A historic pub interior of some regional importance
Listed Status: Not listed56 Trippet Lane
Although the interior of this old licensed house (dating back to 1796) is much opened-up and modernised, the snug at rear left has been miraculously spared from excessive change. Cosy and genuinely historic, this little room retains its old fixed seating, fireplace, bell-pushes and original door, and is the reason why the much-altered pub features in our listings.
Three-storey pub of stone with good frontage of ‘Dog & Partridge’ and below it ‘Gilmours Windsor Ales & Stouts’ raised lettering, dating back to 1796. In June 2014, the badly damaged yellow
and brown tiles were painted over in red. The pub is now painted black. Although the interior of four rooms has been opened-out the layout is still visible, there is some inter-war tiling on the right hand side of the corridor into the pub and one nearly intact room.
A 1938 plan indicates that three rooms on the right side of the pub ('Dram Shop,' 'Service,' 'Smoke Room' and 'Kitchen') were opened out into a single 'Public Bar,' a larger 'Service Area' and an external off-sales into Bailey Street (Architect: Fenton & Robinson for Duncan Gilmour). 1974 plans proposed that the internal snug become a male toilet while the off-sales was to be removed and the servery re-configured (Architect: D.K.Davy for Joshua Tetley). It seems that these alterations did not materialise as 1977 plans indicate the sung in place and a further slight reconfiguration of the servery (Architect: Shepherd, Fowler & Robinson for Joshua Tetley). A year later, further alterations saw the servery move away from the outside wall to its current position. Further alterations in 1989 saw the pub extend into a neighbouring shop, creating the sung to the left of the entrance (Architects: L.B.Percival for Joshua Tetley).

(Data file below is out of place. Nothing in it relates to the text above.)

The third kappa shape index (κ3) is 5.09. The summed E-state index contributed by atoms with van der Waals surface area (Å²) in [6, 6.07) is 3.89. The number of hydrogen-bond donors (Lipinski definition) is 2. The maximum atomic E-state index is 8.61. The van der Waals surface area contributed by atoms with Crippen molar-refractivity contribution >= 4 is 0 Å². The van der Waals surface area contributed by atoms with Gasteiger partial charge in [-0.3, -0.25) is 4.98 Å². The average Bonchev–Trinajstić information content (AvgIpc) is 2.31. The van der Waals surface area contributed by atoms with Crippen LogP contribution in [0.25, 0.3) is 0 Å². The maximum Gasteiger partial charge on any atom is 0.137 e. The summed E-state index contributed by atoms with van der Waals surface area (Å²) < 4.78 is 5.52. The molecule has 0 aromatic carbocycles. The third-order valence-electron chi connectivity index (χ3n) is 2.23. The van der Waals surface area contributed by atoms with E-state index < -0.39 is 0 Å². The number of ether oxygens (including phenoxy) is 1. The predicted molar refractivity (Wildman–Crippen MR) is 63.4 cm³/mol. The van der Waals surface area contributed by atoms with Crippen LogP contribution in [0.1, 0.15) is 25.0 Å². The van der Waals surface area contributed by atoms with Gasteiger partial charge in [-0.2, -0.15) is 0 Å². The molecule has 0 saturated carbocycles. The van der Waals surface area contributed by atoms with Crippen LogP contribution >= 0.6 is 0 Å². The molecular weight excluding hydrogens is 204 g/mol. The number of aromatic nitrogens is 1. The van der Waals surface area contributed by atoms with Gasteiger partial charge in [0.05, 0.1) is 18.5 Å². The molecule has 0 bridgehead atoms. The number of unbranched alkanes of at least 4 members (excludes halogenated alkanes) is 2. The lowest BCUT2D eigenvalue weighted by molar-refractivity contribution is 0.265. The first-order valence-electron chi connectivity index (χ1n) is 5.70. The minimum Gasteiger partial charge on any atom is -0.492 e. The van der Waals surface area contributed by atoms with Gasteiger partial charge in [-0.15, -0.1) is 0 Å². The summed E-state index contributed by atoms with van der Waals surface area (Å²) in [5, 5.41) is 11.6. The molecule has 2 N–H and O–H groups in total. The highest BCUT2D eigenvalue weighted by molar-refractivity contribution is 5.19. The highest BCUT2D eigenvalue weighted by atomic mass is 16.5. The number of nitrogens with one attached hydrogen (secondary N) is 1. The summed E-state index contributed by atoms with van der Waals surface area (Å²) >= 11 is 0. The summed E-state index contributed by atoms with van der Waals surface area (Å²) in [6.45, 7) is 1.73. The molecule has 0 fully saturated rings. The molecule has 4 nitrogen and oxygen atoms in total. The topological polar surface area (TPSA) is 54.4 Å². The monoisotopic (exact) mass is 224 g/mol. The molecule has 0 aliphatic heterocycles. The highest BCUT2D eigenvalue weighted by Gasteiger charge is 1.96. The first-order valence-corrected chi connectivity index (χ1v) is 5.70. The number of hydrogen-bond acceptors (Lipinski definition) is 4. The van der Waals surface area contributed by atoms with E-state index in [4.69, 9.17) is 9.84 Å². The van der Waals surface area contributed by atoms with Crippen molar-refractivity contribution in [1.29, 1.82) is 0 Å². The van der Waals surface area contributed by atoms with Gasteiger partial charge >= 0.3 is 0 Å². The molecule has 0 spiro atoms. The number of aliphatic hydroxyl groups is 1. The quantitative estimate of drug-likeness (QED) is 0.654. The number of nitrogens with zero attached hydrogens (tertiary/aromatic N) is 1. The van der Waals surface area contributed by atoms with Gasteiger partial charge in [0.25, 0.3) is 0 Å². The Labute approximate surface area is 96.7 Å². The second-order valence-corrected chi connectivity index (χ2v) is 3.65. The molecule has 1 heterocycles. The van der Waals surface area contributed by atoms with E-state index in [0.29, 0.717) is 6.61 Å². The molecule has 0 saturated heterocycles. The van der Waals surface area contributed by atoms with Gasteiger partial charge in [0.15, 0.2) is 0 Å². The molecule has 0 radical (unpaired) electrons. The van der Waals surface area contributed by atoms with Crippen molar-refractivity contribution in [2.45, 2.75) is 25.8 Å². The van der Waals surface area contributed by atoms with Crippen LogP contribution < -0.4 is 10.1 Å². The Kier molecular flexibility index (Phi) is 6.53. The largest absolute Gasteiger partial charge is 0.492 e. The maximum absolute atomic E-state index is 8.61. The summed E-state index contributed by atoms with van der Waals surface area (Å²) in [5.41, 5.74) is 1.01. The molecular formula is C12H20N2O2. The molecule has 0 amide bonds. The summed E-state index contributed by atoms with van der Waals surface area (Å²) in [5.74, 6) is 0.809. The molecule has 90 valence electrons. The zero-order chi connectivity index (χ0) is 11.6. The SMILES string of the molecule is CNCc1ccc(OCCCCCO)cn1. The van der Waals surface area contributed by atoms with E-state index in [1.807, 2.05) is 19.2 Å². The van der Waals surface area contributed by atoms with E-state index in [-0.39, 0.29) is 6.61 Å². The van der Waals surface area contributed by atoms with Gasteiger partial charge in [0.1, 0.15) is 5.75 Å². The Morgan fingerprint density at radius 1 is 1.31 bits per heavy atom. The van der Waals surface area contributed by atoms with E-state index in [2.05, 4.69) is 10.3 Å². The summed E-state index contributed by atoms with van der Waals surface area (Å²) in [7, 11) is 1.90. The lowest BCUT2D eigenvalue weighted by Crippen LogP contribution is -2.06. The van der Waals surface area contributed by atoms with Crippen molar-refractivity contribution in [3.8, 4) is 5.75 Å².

Head for the snug at the rear left, which is very small and has its original door. Around the room the old fixed seating remains with a wide panel above still having the bell pushes from the days of table service. There is a hatch to the back of the servery which is a relatively modern addition and when cut out a small section of the fixed seating was removed and plain baffles added both sides. The fireplace is also very old but has a modern hearth and there are tiles that have been painted so are difficult to date.
The front left room has been opened-out to the corridor and has modern fixed seating and fireplace. Front right room has a blocked-up front door but no old fittings. The modern servery is centrally situated. The rear room has a wide doorway, fixed seating from the 60/70s, fireplace with tiled interior also looks modern, there is a (modern) small hatch / counter to the side of the servery and there is a good Gilmour’s mirror.